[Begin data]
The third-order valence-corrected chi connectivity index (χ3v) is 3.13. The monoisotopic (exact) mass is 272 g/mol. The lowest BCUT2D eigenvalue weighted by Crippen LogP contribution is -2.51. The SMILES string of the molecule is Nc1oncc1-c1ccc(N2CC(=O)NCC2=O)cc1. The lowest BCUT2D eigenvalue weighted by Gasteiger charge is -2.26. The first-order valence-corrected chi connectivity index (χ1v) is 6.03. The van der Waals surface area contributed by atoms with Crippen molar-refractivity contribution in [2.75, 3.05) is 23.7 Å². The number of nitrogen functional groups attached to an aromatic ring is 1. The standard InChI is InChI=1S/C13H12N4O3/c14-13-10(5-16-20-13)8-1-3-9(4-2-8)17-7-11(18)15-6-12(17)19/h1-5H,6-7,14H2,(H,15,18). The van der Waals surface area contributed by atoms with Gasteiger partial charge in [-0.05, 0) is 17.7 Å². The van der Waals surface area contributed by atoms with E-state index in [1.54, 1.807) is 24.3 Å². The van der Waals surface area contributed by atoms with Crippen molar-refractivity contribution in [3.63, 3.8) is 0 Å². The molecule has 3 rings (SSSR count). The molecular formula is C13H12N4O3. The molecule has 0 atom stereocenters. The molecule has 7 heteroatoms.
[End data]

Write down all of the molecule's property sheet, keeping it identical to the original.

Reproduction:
The third-order valence-corrected chi connectivity index (χ3v) is 3.13. The monoisotopic (exact) mass is 272 g/mol. The lowest BCUT2D eigenvalue weighted by Crippen LogP contribution is -2.51. The SMILES string of the molecule is Nc1oncc1-c1ccc(N2CC(=O)NCC2=O)cc1. The lowest BCUT2D eigenvalue weighted by Gasteiger charge is -2.26. The first-order valence-corrected chi connectivity index (χ1v) is 6.03. The van der Waals surface area contributed by atoms with Crippen molar-refractivity contribution in [2.75, 3.05) is 23.7 Å². The number of nitrogen functional groups attached to an aromatic ring is 1. The standard InChI is InChI=1S/C13H12N4O3/c14-13-10(5-16-20-13)8-1-3-9(4-2-8)17-7-11(18)15-6-12(17)19/h1-5H,6-7,14H2,(H,15,18). The van der Waals surface area contributed by atoms with Gasteiger partial charge in [-0.05, 0) is 17.7 Å². The van der Waals surface area contributed by atoms with E-state index in [1.54, 1.807) is 24.3 Å². The van der Waals surface area contributed by atoms with Crippen molar-refractivity contribution in [3.63, 3.8) is 0 Å². The molecule has 3 rings (SSSR count). The molecular formula is C13H12N4O3. The molecule has 0 atom stereocenters. The molecule has 7 heteroatoms.